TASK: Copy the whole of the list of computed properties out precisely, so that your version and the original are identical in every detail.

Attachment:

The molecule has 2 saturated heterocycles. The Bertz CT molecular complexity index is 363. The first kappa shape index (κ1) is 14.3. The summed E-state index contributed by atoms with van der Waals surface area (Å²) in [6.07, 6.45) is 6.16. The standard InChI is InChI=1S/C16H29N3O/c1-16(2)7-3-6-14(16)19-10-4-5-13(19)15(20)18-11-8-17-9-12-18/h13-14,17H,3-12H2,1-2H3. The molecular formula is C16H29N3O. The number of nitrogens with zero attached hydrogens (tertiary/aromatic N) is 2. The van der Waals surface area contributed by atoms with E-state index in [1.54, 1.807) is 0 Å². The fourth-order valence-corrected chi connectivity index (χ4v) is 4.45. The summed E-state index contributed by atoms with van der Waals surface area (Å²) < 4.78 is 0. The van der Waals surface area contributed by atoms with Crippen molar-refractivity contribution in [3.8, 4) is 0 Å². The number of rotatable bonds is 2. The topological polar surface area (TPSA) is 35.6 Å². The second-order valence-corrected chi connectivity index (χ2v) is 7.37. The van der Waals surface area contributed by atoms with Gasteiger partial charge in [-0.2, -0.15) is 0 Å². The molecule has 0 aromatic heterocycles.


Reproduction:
The molecule has 2 saturated heterocycles. The Bertz CT molecular complexity index is 363. The first kappa shape index (κ1) is 14.3. The summed E-state index contributed by atoms with van der Waals surface area (Å²) in [6.07, 6.45) is 6.16. The standard InChI is InChI=1S/C16H29N3O/c1-16(2)7-3-6-14(16)19-10-4-5-13(19)15(20)18-11-8-17-9-12-18/h13-14,17H,3-12H2,1-2H3. The molecular formula is C16H29N3O. The number of nitrogens with zero attached hydrogens (tertiary/aromatic N) is 2. The van der Waals surface area contributed by atoms with E-state index in [1.54, 1.807) is 0 Å². The fourth-order valence-corrected chi connectivity index (χ4v) is 4.45. The summed E-state index contributed by atoms with van der Waals surface area (Å²) < 4.78 is 0. The van der Waals surface area contributed by atoms with Crippen molar-refractivity contribution in [3.8, 4) is 0 Å². The number of rotatable bonds is 2. The topological polar surface area (TPSA) is 35.6 Å². The second-order valence-corrected chi connectivity index (χ2v) is 7.37. The van der Waals surface area contributed by atoms with Gasteiger partial charge in [-0.2, -0.15) is 0 Å². The molecule has 0 aromatic heterocycles.